Modeling the effect of sleep regulation on a neural mass model

Michael Schellenberger Costa*, Jan Born, Jens Christian Claussen, Thomas Martinetz

*Corresponding author for this work

Research output: Contribution to journalArticlepeer-review


In mammals, sleep is categorized by two main sleep stages, rapid eye movement (REM) and non-REM (NREM) sleep that are known to fulfill different functional roles, the most notable being the consolidation of memory. While REM sleep is characterized by brain activity similar to wakefulness, the EEG activity changes drastically with the emergence of K-complexes, sleep spindles and slow oscillations during NREM sleep. These changes are regulated by circadian and ultradian rhythms, which emerge from an intricate interplay between multiple neuronal populations in the brainstem, forebrain and hypothalamus and the resulting varying levels of neuromodulators. Recently, there has been progress in the understanding of those rhythms both from a physiological as well as theoretical perspective. However, how these neuromodulators affect the generation of the different EEG patterns and their temporal dynamics is poorly understood. Here, we build upon previous work on a neural mass model of the sleeping cortex and investigate the effect of those neuromodulators on the dynamics of the cortex and the corresponding transition between wakefulness and the different sleep stages. We show that our simplified model is sufficient to generate the essential features of human EEG over a full day. This approach builds a bridge between sleep regulatory networks and EEG generating neural mass models and provides a valuable tool for model validation.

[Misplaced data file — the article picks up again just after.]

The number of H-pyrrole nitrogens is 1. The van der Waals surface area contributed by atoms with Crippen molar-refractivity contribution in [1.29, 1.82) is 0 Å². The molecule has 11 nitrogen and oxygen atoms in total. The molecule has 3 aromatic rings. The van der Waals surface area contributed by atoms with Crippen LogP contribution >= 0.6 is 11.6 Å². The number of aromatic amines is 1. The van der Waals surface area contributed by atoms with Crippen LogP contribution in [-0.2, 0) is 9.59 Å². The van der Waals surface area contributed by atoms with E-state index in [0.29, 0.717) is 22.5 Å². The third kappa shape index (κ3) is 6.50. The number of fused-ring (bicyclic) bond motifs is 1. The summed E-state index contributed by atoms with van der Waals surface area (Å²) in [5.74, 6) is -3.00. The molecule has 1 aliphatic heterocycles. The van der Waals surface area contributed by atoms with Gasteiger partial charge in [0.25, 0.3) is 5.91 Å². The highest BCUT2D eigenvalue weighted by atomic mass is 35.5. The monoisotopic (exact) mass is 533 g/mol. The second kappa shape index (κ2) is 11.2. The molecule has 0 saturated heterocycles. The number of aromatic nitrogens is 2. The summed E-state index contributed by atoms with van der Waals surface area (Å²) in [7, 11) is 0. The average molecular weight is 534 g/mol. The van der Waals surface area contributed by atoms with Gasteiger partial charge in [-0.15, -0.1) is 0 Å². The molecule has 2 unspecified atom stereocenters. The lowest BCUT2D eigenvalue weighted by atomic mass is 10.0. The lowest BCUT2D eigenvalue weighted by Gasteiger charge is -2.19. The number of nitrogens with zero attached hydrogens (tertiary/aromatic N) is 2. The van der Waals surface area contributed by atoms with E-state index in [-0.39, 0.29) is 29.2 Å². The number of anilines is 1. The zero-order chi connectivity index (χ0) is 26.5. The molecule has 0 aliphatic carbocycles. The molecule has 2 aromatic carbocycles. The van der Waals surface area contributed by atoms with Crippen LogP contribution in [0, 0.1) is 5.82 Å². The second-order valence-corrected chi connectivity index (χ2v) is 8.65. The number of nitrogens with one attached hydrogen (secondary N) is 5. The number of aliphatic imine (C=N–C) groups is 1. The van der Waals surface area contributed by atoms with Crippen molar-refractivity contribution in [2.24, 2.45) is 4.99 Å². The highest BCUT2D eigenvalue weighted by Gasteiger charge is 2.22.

Original languageEnglish
Pages (from-to)15-28
Number of pages14
JournalJournal of Computational Neuroscience
Issue number1
Early online date11 Apr 2016
Publication statusPublished - 1 Aug 2016


  • EEG
  • Neural mass
  • Neuromodulators
  • Sleep
  • Sleep regulation
  • Sleep rhythms


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